Mothers, daughters, books

Maryvale Preparatory club aims to open pupils' minds, make reading `come alive'

May 16, 1999|By Mary Maushard | Mary Maushard,SUN STAFF

Talking about books has made talking about life, and its trouble spots, a little easier for pupils and adults at Maryvale Preparatory School.

Through the school's Mother-Daughter Book Club, middle-schoolers, their mothers and teachers have found that opening a book has often meant opening their minds as well, leading to discussions they might not have had -- on such issues as violence, body image, sibling rivalry, isolation, and friendships gone sour.

Started this school year, the evening book club had four meetings and attracted as many as a dozen mother-daughter pairs in the medieval-looking "castle" on the campus of the Brooklandville school.

There, they discussed one book each meeting, chosen by school librarian Helen Mashbaum from among past Black-Eyed Susan Award winners. These are books, mostly fiction, singled out by Maryland librarians -- but with the final voting by pupils, based on their quality and appeal to young people in grades six to nine.

They include such books as "Yolanda's Genius" by Carol Fenner and "Remembering Mog" by Marylander Colby Rodowsky -- titles the girls might not have chosen to read on their own, much less talk about with adults.

"With this age, a lot of times your interaction isn't always positive," said Tyra DeCarlo, mother of Maryvale seventh-grader Cait-lin Kelly. "Kids do think that parents are so different, and then they hear us saying we relate to these books in the way they do, and that's good, too."

The book club meetings seem to have been nothing but positive.

"I think it's really fun," said Cait-lin. "Sometimes when you read a book, you don't always look at it like others do.

"It introduced you to things you would never read," she said after the book club's last meeting of the school year -- a session that focused on "Yolanda's Genius."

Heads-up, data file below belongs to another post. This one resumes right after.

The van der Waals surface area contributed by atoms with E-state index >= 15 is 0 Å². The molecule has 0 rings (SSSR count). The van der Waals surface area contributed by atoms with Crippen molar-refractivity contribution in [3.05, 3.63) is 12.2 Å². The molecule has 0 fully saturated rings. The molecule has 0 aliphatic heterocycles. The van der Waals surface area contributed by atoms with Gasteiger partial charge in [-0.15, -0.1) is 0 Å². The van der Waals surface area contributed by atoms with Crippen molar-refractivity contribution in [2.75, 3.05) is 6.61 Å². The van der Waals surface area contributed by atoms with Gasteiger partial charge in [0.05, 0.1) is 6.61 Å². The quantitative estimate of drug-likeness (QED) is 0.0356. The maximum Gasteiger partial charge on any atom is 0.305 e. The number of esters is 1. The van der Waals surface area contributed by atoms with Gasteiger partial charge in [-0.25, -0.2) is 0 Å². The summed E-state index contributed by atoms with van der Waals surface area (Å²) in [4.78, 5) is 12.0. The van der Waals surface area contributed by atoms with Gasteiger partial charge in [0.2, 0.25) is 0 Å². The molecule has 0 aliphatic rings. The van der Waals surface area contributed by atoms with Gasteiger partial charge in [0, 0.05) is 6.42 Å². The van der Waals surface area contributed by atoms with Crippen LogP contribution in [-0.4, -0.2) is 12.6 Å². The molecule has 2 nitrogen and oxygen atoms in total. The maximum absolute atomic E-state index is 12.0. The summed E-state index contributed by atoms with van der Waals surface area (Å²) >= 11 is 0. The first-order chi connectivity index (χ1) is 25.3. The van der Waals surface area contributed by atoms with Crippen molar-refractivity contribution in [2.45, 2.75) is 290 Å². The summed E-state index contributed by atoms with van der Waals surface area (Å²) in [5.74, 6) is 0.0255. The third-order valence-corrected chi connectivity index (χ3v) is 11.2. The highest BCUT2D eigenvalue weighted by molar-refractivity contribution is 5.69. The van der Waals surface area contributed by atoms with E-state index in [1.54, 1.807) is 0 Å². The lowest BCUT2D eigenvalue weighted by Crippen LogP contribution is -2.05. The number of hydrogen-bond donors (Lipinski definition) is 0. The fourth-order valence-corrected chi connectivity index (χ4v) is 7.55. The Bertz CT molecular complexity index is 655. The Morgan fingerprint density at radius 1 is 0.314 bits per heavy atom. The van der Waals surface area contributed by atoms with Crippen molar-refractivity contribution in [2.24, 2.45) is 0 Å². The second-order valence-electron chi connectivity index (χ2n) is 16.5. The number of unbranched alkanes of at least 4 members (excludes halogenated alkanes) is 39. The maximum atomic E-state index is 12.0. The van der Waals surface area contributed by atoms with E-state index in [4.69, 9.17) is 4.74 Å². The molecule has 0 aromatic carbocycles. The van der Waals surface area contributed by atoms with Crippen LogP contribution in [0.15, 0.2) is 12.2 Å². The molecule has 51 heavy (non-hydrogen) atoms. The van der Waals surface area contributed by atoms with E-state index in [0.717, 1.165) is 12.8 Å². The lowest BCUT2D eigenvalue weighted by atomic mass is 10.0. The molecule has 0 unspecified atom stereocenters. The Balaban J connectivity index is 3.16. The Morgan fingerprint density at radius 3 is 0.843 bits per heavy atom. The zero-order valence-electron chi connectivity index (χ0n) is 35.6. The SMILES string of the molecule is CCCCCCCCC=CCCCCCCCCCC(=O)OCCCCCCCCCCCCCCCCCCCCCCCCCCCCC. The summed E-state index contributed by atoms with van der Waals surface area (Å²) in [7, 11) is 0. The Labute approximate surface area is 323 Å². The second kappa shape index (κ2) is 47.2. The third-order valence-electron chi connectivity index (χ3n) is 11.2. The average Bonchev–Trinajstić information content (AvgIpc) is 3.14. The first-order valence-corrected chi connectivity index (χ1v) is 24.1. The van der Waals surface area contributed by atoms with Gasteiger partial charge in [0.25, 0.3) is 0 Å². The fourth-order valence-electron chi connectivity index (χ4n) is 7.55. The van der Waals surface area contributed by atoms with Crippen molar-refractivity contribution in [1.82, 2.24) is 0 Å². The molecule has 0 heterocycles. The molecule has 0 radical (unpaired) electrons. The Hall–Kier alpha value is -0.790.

The club also did its part to further the adage, "You can't judge a book by its cover," especially for seventh-grader Jena Coster.

"I would look at the cover; I would probably never read this," she said of the first book the club tackled, "Belle Prater's Boy" by Ruth White. "It ended up to be my favorite." Jena has finished more than 30 books this school year.

"Every time I come, I feel how worthwhile it is for me," said Maria Salvatore, head of the middle school at the all-girls school. She is one of the founding mothers of the book club, which sprang from discussions last summer on how to keep middle-schoolers interested in reading.

Mashbaum and middle school English teacher Laura Hammond organized and promoted the club and chose the books. They have been regulars at the meetings along with Salvatore, who said, "Nothing makes reading come alive like discussions of books."

Mashbaum said the girls' "comfort level" has increased with each meeting and "everybody's ideas have enriched the discussions."

The club will continue next school year, with five meetings already marked on the calendar.

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